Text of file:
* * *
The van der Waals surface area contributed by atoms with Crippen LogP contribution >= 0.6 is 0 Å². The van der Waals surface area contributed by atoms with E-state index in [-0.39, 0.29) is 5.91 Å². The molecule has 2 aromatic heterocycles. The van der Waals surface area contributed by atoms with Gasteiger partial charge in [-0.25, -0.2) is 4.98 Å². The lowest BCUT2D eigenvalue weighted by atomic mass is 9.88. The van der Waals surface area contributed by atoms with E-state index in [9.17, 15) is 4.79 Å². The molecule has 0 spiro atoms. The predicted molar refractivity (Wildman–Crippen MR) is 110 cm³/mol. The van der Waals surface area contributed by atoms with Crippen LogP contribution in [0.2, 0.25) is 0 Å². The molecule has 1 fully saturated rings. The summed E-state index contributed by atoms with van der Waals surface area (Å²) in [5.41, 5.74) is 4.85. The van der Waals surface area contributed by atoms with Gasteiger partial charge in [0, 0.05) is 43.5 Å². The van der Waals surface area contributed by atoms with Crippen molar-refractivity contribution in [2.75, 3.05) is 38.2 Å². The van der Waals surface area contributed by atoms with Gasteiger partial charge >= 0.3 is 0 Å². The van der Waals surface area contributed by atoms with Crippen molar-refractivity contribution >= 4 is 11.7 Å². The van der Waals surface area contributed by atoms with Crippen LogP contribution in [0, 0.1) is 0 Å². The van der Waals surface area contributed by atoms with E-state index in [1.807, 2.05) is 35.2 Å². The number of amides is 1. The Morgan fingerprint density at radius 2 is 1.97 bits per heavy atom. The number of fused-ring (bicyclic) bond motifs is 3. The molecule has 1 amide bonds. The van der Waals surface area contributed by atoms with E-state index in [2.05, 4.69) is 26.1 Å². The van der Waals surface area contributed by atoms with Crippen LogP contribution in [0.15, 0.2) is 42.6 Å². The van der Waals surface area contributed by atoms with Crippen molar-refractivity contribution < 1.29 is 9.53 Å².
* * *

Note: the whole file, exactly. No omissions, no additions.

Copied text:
The van der Waals surface area contributed by atoms with Crippen LogP contribution >= 0.6 is 0 Å². The van der Waals surface area contributed by atoms with E-state index in [-0.39, 0.29) is 5.91 Å². The molecule has 2 aromatic heterocycles. The van der Waals surface area contributed by atoms with Gasteiger partial charge in [-0.25, -0.2) is 4.98 Å². The lowest BCUT2D eigenvalue weighted by atomic mass is 9.88. The van der Waals surface area contributed by atoms with E-state index in [9.17, 15) is 4.79 Å². The molecule has 0 spiro atoms. The predicted molar refractivity (Wildman–Crippen MR) is 110 cm³/mol. The van der Waals surface area contributed by atoms with Crippen LogP contribution in [0.2, 0.25) is 0 Å². The molecule has 1 fully saturated rings. The summed E-state index contributed by atoms with van der Waals surface area (Å²) in [5.41, 5.74) is 4.85. The van der Waals surface area contributed by atoms with Gasteiger partial charge in [0, 0.05) is 43.5 Å². The van der Waals surface area contributed by atoms with Crippen molar-refractivity contribution in [2.75, 3.05) is 38.2 Å². The van der Waals surface area contributed by atoms with Gasteiger partial charge >= 0.3 is 0 Å². The van der Waals surface area contributed by atoms with Crippen molar-refractivity contribution >= 4 is 11.7 Å². The van der Waals surface area contributed by atoms with Crippen LogP contribution in [0, 0.1) is 0 Å². The van der Waals surface area contributed by atoms with E-state index in [1.807, 2.05) is 35.2 Å². The number of amides is 1. The Morgan fingerprint density at radius 2 is 1.97 bits per heavy atom. The number of fused-ring (bicyclic) bond motifs is 3. The molecule has 1 amide bonds. The van der Waals surface area contributed by atoms with E-state index in [2.05, 4.69) is 26.1 Å². The van der Waals surface area contributed by atoms with Crippen LogP contribution in [0.15, 0.2) is 42.6 Å². The van der Waals surface area contributed by atoms with Crippen molar-refractivity contribution < 1.29 is 9.53 Å².